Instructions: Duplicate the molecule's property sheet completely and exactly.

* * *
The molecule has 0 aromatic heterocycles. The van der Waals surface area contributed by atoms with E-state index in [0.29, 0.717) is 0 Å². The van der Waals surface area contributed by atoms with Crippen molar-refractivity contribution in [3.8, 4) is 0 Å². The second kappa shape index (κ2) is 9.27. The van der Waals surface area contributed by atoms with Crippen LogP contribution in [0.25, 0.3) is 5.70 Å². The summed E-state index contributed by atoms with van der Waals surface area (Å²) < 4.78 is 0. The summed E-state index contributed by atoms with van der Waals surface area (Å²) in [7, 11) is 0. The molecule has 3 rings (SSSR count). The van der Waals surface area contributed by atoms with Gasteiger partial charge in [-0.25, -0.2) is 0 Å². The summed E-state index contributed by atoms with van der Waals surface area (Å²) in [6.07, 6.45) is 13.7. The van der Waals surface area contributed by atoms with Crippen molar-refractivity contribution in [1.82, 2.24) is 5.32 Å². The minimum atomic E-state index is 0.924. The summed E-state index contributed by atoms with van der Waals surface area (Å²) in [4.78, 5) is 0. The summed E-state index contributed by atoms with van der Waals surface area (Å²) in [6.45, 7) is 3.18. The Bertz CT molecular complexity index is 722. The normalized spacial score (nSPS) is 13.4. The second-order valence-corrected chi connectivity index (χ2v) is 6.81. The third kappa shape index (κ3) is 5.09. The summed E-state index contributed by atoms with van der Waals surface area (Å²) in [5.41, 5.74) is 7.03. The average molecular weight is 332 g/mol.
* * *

The molecule has 0 aromatic heterocycles. The van der Waals surface area contributed by atoms with E-state index in [0.29, 0.717) is 0 Å². The van der Waals surface area contributed by atoms with Crippen molar-refractivity contribution in [3.8, 4) is 0 Å². The second kappa shape index (κ2) is 9.27. The van der Waals surface area contributed by atoms with Crippen LogP contribution in [0.25, 0.3) is 5.70 Å². The summed E-state index contributed by atoms with van der Waals surface area (Å²) < 4.78 is 0. The summed E-state index contributed by atoms with van der Waals surface area (Å²) in [7, 11) is 0. The molecule has 3 rings (SSSR count). The van der Waals surface area contributed by atoms with Gasteiger partial charge in [-0.25, -0.2) is 0 Å². The summed E-state index contributed by atoms with van der Waals surface area (Å²) in [6.07, 6.45) is 13.7. The van der Waals surface area contributed by atoms with Crippen molar-refractivity contribution in [1.82, 2.24) is 5.32 Å². The minimum atomic E-state index is 0.924. The summed E-state index contributed by atoms with van der Waals surface area (Å²) in [4.78, 5) is 0. The summed E-state index contributed by atoms with van der Waals surface area (Å²) in [6.45, 7) is 3.18. The Bertz CT molecular complexity index is 722. The normalized spacial score (nSPS) is 13.4. The second-order valence-corrected chi connectivity index (χ2v) is 6.81. The third kappa shape index (κ3) is 5.09. The summed E-state index contributed by atoms with van der Waals surface area (Å²) in [5.41, 5.74) is 7.03. The average molecular weight is 332 g/mol.